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Project on Smoking prevention in young people
Our school is taking part in a Medical Research Council (MRC) funded smoking prevention project to test an intervention designed to reduce smoking initiation in young people. It is a joint collaboration between Staffordshire University, the University of Leeds, 45 Staffordshire and Leeds secondary schools, and health departments.
The project involves a large group of students taking part in specially designed teaching sessions twice a year, from year 7 until year 10. In tandem, students’ views and experiences about smoking are tracked as they grow, from age 11-12 through to age 15-16. At the end of the project national recommendations on smoking prevention in young people will be presented.
The project website gives more information
The main research questions to be addressed are:
- Can repeated implementation intentions related to refusing offers of cigarettes reduce smoking initiation rates in 11-16 year olds relative to a control group of adolescents?
- What is the cost effectiveness of such an intervention?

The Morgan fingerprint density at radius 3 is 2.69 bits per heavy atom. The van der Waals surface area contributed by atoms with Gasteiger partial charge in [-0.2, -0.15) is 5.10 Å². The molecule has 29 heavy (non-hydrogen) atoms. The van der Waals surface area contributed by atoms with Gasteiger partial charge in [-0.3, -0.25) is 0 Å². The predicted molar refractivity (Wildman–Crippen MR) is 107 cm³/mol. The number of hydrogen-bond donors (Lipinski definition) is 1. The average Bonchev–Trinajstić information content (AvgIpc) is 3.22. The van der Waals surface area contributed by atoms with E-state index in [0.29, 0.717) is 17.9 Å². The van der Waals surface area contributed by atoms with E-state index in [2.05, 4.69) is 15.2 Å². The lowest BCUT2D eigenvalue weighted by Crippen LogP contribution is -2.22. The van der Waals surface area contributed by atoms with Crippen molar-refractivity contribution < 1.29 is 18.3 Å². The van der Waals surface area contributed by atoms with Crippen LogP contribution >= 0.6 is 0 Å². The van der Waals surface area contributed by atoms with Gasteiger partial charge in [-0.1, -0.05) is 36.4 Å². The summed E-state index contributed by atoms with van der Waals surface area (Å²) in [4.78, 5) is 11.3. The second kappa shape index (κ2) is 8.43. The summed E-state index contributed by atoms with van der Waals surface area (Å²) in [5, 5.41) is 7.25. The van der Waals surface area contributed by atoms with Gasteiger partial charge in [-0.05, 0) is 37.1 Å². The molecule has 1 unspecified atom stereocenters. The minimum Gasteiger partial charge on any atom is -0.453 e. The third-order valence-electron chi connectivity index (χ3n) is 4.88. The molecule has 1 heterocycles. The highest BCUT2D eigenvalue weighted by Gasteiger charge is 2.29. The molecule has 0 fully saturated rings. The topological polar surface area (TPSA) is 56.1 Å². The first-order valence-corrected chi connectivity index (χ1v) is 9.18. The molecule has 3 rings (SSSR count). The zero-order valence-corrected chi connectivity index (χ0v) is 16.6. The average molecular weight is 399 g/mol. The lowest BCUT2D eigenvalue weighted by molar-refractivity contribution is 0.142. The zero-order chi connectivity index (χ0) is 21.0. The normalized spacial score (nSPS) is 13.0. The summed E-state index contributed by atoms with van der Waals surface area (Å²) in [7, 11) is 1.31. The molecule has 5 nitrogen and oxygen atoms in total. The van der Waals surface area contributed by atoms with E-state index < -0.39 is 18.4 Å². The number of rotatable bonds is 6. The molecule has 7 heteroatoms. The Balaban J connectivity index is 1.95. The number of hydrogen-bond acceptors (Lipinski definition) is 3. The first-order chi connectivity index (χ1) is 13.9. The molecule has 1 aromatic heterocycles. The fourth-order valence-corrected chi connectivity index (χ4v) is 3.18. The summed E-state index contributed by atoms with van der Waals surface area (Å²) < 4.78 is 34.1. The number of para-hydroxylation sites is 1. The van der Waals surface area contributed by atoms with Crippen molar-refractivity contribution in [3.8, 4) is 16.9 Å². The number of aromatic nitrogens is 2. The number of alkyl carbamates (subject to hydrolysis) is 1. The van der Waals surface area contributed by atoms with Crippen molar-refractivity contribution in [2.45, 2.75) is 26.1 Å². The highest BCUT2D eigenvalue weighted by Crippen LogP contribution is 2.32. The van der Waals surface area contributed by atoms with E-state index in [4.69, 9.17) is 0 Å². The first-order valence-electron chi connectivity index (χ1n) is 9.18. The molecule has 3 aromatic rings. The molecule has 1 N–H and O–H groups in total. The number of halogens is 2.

What are implementation intentions?
Implementation intentions are simple if-then plans. In this research they are simple plans of how to refuse the offer of a cigarette.
The importance of tackling adolescent smoking initiation.
The negative health consequences of smoking are well known and quitting smoking at any age has health benefits. However, the greatest health benefits are associated with never smoking. Therefore interventions to help prevent individual starting smoking are particularly worthwhile. It is estimated that 90% of adult smokers started smoking before they reached 21 years of age. As a consequence interventions that target adolescents can have the greatest impact on health.